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What Is a Transmission Solenoid?

A transmission without the housing.
Cutaway view of a transmission.
Changing a transmission solenoid is a common repair on an automatic transmission.
Article Details
  • Written By: Andrew Burger
  • Edited By: R. Halprin
  • Last Modified Date: 09 October 2014
  • Copyright Protected:
    2003-2014
    Conjecture Corporation
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A transmission solenoid is an electromechanical valve that controls the flow of transmission fluid into and through an automatic transmission. In modern transmissions, a transmission solenoid typically comes in a pack installed in a transmission control unit, transmission control module, or transmission valve body. Transmission solenoids are powered by a voltage or current the supply of which is controlled by the transmission controller or computer. Based on instructions received from the transmission computer, individual transmission solenoids in the pack direct transmission fluid to particular clutch packs or servo valves to control gear shifting in accordance with driving conditions and engine requirements.

In automobiles, solenoid valves are also used in starting systems, security systems, and air conditioning controls, as well as gas cap locking. A solenoid valve, such as a transmission solenoid, generally has nine parts: the valve body, an inlet port, an outlet port, the solenoid coil body, the coil winding, lead wires, a plunger or piston, a spring, and an orifice. The solenoid body is typically cylindrical in shape, made of steel with a metallic finish, and is hollow inside. The solenoid coil is enameled wire wound around a conductive, ferromagnetic material such as steel or iron. The coil and core take the form of a hollow cylinder in the interior of which resides a plunger.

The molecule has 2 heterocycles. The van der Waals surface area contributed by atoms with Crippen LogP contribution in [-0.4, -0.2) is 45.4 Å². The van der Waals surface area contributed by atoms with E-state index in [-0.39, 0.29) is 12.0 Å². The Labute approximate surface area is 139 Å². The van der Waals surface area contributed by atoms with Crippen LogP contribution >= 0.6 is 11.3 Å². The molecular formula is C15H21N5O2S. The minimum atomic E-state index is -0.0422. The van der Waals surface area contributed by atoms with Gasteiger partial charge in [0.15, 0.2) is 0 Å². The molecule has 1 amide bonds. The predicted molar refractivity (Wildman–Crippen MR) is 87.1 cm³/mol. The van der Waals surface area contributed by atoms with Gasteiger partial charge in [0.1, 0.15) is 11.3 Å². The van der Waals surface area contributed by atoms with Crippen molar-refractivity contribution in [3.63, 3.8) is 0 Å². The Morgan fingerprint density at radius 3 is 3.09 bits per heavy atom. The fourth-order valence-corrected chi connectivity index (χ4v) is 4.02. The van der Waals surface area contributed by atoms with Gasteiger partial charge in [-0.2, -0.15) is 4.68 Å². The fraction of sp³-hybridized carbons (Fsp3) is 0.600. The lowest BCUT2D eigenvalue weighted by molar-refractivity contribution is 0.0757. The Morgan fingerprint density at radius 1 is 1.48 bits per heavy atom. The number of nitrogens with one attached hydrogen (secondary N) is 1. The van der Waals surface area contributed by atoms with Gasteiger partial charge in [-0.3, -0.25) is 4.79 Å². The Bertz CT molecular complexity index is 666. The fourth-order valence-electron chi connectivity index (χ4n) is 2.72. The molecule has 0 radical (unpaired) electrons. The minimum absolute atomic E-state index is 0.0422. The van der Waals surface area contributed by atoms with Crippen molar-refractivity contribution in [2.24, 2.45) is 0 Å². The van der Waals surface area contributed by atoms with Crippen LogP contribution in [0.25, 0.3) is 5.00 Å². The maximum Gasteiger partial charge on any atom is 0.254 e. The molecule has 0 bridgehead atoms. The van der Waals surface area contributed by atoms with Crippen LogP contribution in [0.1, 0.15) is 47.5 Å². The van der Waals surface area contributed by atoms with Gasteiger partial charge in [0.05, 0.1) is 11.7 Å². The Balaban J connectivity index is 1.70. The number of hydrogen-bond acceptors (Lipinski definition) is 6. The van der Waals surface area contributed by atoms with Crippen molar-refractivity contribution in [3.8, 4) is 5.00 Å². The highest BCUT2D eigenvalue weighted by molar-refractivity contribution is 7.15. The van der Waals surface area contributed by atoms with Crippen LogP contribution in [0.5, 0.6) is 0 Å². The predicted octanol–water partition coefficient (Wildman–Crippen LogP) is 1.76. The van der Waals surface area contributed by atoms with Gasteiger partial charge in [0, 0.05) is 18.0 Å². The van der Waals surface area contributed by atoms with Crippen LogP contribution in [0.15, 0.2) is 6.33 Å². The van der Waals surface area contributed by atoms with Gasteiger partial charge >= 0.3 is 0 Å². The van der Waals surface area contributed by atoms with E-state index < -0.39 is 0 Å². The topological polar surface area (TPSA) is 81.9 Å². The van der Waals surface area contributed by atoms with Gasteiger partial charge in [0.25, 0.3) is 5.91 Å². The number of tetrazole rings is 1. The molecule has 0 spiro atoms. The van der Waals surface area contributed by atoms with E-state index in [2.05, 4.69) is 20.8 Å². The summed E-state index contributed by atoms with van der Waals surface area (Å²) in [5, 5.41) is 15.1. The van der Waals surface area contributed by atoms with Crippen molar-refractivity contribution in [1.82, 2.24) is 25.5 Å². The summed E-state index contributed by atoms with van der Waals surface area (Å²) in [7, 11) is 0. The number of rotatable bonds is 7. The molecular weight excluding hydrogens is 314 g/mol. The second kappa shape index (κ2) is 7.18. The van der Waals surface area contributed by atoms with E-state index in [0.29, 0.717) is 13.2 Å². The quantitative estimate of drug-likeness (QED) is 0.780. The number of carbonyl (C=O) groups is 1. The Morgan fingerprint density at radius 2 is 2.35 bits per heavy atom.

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The orifice is the connection point between the inlet and outlet ports through which the transmission fluid flows. Acting against the force of the spring, the plunger controls the opening and closing of the orifice. The plunger's movement is controlled by a magnetic field and the amount of current flowing through the solenoid valve.

A magnetic field is induced when an electric current flows through wires and contacts in the solenoid coil body into the solenoid valve. Determined by the amount of current flowing into the valve, this magnetic field strengthens or lessens, thus exerting greater or lesser force on the plunger and counteracting spring. This in turn opens or closes the orifice to a greater or lesser degree, thereby increasing or decreasing the amount, and pressure, of fluid flowing through the orifice.

Sensors monitor the fluid pressure in the outlet port and regulate the amount of current flowing into the transmission solenoid valve. If the sensor senses that greater pressure is needed, more current is allowed to flow through the solenoid valve, thus increasing the force of the magnetic field. The plunger then moves upwards against the force of the spring, further opening the orifice, which allows more fluid to flow.

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